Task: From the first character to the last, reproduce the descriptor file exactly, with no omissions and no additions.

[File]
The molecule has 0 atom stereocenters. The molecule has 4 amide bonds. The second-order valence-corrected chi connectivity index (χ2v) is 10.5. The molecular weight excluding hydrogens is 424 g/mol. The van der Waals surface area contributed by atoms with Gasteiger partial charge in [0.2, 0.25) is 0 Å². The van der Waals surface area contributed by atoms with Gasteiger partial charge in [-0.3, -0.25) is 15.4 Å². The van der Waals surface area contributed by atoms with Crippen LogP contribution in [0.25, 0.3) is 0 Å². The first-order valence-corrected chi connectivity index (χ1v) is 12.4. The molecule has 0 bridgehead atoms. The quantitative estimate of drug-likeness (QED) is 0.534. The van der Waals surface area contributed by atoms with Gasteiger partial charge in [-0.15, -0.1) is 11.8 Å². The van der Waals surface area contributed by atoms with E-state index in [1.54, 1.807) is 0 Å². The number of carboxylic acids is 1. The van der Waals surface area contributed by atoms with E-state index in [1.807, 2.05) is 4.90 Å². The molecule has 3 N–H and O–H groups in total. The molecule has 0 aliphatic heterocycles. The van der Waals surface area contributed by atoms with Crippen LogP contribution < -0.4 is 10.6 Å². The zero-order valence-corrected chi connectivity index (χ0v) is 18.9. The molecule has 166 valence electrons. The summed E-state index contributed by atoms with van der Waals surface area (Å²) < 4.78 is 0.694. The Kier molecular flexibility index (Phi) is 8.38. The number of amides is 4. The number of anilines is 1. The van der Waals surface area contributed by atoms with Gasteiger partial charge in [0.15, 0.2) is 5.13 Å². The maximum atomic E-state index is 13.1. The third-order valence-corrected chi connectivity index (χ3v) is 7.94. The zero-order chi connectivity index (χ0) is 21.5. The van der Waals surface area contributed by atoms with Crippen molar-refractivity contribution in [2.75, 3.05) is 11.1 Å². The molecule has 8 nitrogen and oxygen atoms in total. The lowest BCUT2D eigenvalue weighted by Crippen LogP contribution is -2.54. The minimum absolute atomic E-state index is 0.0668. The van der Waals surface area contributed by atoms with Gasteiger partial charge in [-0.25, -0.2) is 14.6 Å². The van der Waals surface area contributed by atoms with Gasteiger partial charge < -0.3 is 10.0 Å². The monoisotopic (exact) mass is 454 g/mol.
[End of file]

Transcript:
The molecule has 0 atom stereocenters. The molecule has 4 amide bonds. The second-order valence-corrected chi connectivity index (χ2v) is 10.5. The molecular weight excluding hydrogens is 424 g/mol. The van der Waals surface area contributed by atoms with Gasteiger partial charge in [0.2, 0.25) is 0 Å². The van der Waals surface area contributed by atoms with Gasteiger partial charge in [-0.3, -0.25) is 15.4 Å². The van der Waals surface area contributed by atoms with Crippen LogP contribution in [0.25, 0.3) is 0 Å². The first-order valence-corrected chi connectivity index (χ1v) is 12.4. The molecule has 0 bridgehead atoms. The quantitative estimate of drug-likeness (QED) is 0.534. The van der Waals surface area contributed by atoms with Gasteiger partial charge in [-0.15, -0.1) is 11.8 Å². The van der Waals surface area contributed by atoms with E-state index in [1.54, 1.807) is 0 Å². The number of carboxylic acids is 1. The van der Waals surface area contributed by atoms with E-state index in [1.807, 2.05) is 4.90 Å². The molecule has 3 N–H and O–H groups in total. The molecule has 0 aliphatic heterocycles. The van der Waals surface area contributed by atoms with Crippen LogP contribution < -0.4 is 10.6 Å². The zero-order valence-corrected chi connectivity index (χ0v) is 18.9. The molecule has 166 valence electrons. The summed E-state index contributed by atoms with van der Waals surface area (Å²) < 4.78 is 0.694. The Kier molecular flexibility index (Phi) is 8.38. The number of amides is 4. The number of anilines is 1. The van der Waals surface area contributed by atoms with Gasteiger partial charge in [0.15, 0.2) is 5.13 Å². The maximum atomic E-state index is 13.1. The third-order valence-corrected chi connectivity index (χ3v) is 7.94. The zero-order chi connectivity index (χ0) is 21.5. The van der Waals surface area contributed by atoms with Crippen molar-refractivity contribution in [2.75, 3.05) is 11.1 Å². The molecule has 8 nitrogen and oxygen atoms in total. The lowest BCUT2D eigenvalue weighted by Crippen LogP contribution is -2.54. The minimum absolute atomic E-state index is 0.0668. The van der Waals surface area contributed by atoms with Gasteiger partial charge in [-0.25, -0.2) is 14.6 Å². The van der Waals surface area contributed by atoms with Gasteiger partial charge < -0.3 is 10.0 Å². The monoisotopic (exact) mass is 454 g/mol.